The loan company may also require “gap” insurance. This refers to the fact that if you have an accident and your leased car is damaged beyond repair or “totaled,” there’s likely to be a difference between the amount that you still owe the auto dealer and the check that you’ll get from your insurance company. That’s because the insurance company’s check is based on the car’s actual cash value, which takes into account depreciation. The difference between the two amounts is known as the “gap.”

The cost of gap insurance is generally rolled into the lease payments. You don’t actually buy a gap policy from an auto insurance carrier. Generally, the auto dealer buys a master policy from an insurance company to cover all of the cars it leases and charges you for a “gap waiver.” This means that if your leased car is totaled, you won’t have to pay the dealer the gap amount. Check with the auto dealer when leasing your car.

What is the difference between collision and comprehensive coverage?

  • Collision covers the damage to the car from an accident with another automobile or object.
  • Comprehensive covers a loss that is caused by something other than a collision with another car or abject, such as a fire or theft or collision with a deer.

What is the minimum car insurance coverage required in Florida?

The State of Florida requires all drivers to have at least $10,000 coverage in both Property Damage Liability and Personal Injury Protection. If you have previously been involved in a major crash or have been convicted of a certain offense, you may also be required to carry Bodily Injury coverage. Also, if you are financing a car, your lender may also have specific requirements on the types of auto insurance coverage you purchase (such as collision or comprehensive coverage).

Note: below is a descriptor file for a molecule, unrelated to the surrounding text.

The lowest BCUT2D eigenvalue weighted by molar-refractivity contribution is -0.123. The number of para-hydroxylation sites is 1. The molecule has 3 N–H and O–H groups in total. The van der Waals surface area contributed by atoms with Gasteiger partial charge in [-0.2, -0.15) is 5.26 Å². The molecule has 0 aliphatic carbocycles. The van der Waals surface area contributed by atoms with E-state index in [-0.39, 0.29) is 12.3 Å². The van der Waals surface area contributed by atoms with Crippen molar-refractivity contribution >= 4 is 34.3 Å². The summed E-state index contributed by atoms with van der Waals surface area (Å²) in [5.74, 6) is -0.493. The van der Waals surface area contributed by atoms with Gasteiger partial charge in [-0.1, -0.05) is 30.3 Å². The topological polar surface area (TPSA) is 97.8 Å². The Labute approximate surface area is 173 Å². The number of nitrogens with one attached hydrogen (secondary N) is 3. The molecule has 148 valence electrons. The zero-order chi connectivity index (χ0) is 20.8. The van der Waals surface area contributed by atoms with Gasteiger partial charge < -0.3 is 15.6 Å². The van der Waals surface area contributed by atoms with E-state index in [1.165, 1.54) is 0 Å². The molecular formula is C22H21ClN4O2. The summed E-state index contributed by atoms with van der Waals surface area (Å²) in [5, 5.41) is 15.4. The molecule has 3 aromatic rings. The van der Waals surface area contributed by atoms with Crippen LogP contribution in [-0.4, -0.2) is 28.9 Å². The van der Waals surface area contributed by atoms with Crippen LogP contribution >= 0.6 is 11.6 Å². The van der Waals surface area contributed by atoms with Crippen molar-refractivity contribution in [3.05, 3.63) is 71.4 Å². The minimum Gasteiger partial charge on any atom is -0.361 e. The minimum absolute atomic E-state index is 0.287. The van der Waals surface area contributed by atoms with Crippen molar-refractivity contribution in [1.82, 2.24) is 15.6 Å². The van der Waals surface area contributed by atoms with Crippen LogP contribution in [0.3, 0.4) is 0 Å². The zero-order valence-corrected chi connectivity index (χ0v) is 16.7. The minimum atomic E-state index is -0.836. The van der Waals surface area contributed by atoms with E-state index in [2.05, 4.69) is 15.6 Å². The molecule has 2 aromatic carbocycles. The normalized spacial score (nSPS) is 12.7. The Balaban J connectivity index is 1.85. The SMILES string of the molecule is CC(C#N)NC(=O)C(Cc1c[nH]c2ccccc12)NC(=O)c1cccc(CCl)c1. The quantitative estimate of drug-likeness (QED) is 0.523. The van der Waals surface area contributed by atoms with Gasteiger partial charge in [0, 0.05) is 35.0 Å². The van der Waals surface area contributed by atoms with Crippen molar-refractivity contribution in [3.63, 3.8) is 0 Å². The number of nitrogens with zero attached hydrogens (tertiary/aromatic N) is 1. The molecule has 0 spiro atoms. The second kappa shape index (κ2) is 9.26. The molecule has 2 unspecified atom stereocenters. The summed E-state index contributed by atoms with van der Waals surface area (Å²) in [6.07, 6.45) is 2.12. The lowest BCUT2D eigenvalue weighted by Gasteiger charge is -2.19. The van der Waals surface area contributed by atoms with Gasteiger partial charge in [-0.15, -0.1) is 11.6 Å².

What’s the difference between cancellation and non-renewal?

There is a big difference between when an insurance company cancels a policy and when it chooses not to renew it. Insurance companies cannot cancel a policy that has been in force for more than sixty days except:

  • If you fail to pay the premium,
  • You have committed fraud or made serious misrepresentations on your application, or
  • Your driver’s license has been revoked or suspended.

Non-renewal is a different matter. Either you or your insurance company can decide not to renew the policy when it expires. Depending on the state in which you live, your insurance company must give you a certain number of days’ notice and explain the reason for the non-renewal before it drops your policy. If you think the reason is unfair or want a further explanation, call the insurance company’s consumer affairs division. If you don’t get an explanation, call your state insurance department.